No, no lathe turned parts for this one. :) The idea is a mold that can be made by those having fewer tools. (Same as the stirrup pump.)

The aluminum plate will be used to line the mold up with the drill press, so that the tail can be accurately drilled out.

This should allow easy modification to slug mass and center of gravity.

And with a preset depth stop, reasonably consistent ammunition should be a real possibility.

Not fast, but do-able. :)
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Unread postAuthor: inonickname » Thu Feb 12, 2009 2:42 am

Love it! I'll use this method if I can find some lead to cast in my up and coming 50 cal.
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Unread postAuthor: maggotman » Thu Feb 12, 2009 6:06 am

Gippeto you could make a mould for the hollow bit in the back with a pice of alumieum bar stock in a drill press and a file or sand paper.

btw very nice how to. :)
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Unread postAuthor: trae08 » Thu Feb 12, 2009 8:01 am

Awsome How To Gippeto. I didn't expect to see this up here so soon.
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Unread postAuthor: jeepkahn » Thu Feb 12, 2009 9:46 am

Sometjhing that could be done relatively easily to make it cast hollow tails would be to take another piece of flat stock and set it with alignment pins or screws, and drill and tap a hole for a bolt to thread down through it and once the bolt is installed into the blate take a file or sandpaper and remove the exposed threads... This way you could cast them hollow and still not require a lathe...

I'm actually making something similar out of wood for casting bondo foster slugs, but I'm also mixing lead shot into the bondo for more weight, my slugs are going to be made in 1.5", 1.69", and 2" sizes, hence using bondo ibnstead of lead to keep the cost down... the lead shot I'm mixing in is collected from shot traps at some of the local turkey shoots...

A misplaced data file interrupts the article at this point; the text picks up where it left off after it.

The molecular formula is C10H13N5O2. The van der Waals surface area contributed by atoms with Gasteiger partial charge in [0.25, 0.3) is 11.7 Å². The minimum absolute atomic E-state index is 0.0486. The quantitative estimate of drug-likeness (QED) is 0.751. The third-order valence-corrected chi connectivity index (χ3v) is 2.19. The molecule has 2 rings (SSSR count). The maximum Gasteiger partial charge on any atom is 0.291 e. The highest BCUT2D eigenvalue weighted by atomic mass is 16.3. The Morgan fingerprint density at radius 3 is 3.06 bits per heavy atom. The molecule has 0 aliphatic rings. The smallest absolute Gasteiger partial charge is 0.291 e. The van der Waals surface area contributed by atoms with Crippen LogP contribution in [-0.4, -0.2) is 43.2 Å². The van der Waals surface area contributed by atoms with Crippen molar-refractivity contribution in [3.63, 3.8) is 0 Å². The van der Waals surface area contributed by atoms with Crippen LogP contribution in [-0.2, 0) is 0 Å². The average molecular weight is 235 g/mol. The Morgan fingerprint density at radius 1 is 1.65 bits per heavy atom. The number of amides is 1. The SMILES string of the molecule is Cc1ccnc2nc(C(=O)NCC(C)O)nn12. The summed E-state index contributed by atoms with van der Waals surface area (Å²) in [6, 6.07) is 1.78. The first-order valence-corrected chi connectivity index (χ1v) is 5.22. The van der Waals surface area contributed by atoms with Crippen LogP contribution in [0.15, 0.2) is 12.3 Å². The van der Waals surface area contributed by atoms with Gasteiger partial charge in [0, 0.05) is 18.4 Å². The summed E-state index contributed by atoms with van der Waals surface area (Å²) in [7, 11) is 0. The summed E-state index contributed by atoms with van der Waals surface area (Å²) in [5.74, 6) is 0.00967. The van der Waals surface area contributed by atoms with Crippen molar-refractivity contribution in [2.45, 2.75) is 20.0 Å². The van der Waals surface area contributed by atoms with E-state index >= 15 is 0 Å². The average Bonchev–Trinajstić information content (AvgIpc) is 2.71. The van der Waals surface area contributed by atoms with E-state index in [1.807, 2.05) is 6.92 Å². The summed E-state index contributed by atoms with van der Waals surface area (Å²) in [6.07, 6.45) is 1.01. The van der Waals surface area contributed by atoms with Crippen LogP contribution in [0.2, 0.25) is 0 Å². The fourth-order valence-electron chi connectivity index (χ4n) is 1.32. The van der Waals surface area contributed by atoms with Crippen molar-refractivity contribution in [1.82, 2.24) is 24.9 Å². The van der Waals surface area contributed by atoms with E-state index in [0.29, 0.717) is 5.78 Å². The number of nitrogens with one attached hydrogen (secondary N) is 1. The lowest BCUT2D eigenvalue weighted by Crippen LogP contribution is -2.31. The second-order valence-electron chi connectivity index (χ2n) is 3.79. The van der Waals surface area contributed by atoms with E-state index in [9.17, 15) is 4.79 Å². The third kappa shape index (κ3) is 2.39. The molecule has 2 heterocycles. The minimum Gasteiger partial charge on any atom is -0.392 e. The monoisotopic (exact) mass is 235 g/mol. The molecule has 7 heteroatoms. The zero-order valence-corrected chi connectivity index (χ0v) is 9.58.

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Unread postAuthor: jackssmirkingrevenge » Thu Feb 12, 2009 10:28 am

jeepkahn wrote:to make it cast hollow tails


Another option is to cast a heavy nose in a section of pipe that is the same external diameter as the interior diameter of your barrel...
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Unread postAuthor: Gippeto » Thu Feb 12, 2009 7:58 pm

So how well does it actually work?

Pretty fair if I do say so. (I think I just did! :) )

I did pre-heat the mold somewhat, but the slug would have come out smoother had the mold been hotter yet.

Still, not a bad mold for less than an hours work with limited tools. :)
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Attachments
Turned out not bad.JPG
Lined up for drilling.JPG
Poured.JPG
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Unread postAuthor: Sticky_Tape » Thu Feb 12, 2009 8:48 pm

Can we get a diagonal backside picture? :)
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Unread postAuthor: Ragnarok » Fri Feb 13, 2009 3:38 am

Sticky_Tape wrote:Can we get a diagonal backside picture? :)

That sounds SO wrong... :D

Looks like a nice little mould to me. I'd do one myself, if I had a pillar drill to hand. It'd be nice to be able to do some lead slugs for my launchers - it'd give them some real punch.
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Unread postAuthor: Gippeto » Fri Feb 13, 2009 7:32 pm

This what you're looking for?

It's the only backside I'll be posting here. :lol:
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Unread postAuthor: psycix » Fri Feb 13, 2009 7:46 pm

Ragnarok wrote:
Sticky_Tape wrote:Can we get a diagonal backside picture? :)

That sounds SO wrong... :D

The butt of something is always a very interesting part, no matter if you're talking about cars, women or bullets. :lol:

Nice howto gippetto!
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Unread postAuthor: jakethebeast » Sun Jul 11, 2010 2:25 pm

good HowTo, i just got an idea how to get this even more smoother. when you are ready in drilling, rtake a wooden dovel little smaller than the slug itself and glue with epoxy fine sandpaper in it (400-800 grid) so its a snug fit and put it in drill and use low speed and lot of CRC or WD-40 to keep it wet. and the slug looks like you poured the lead little bit too cold or just too slow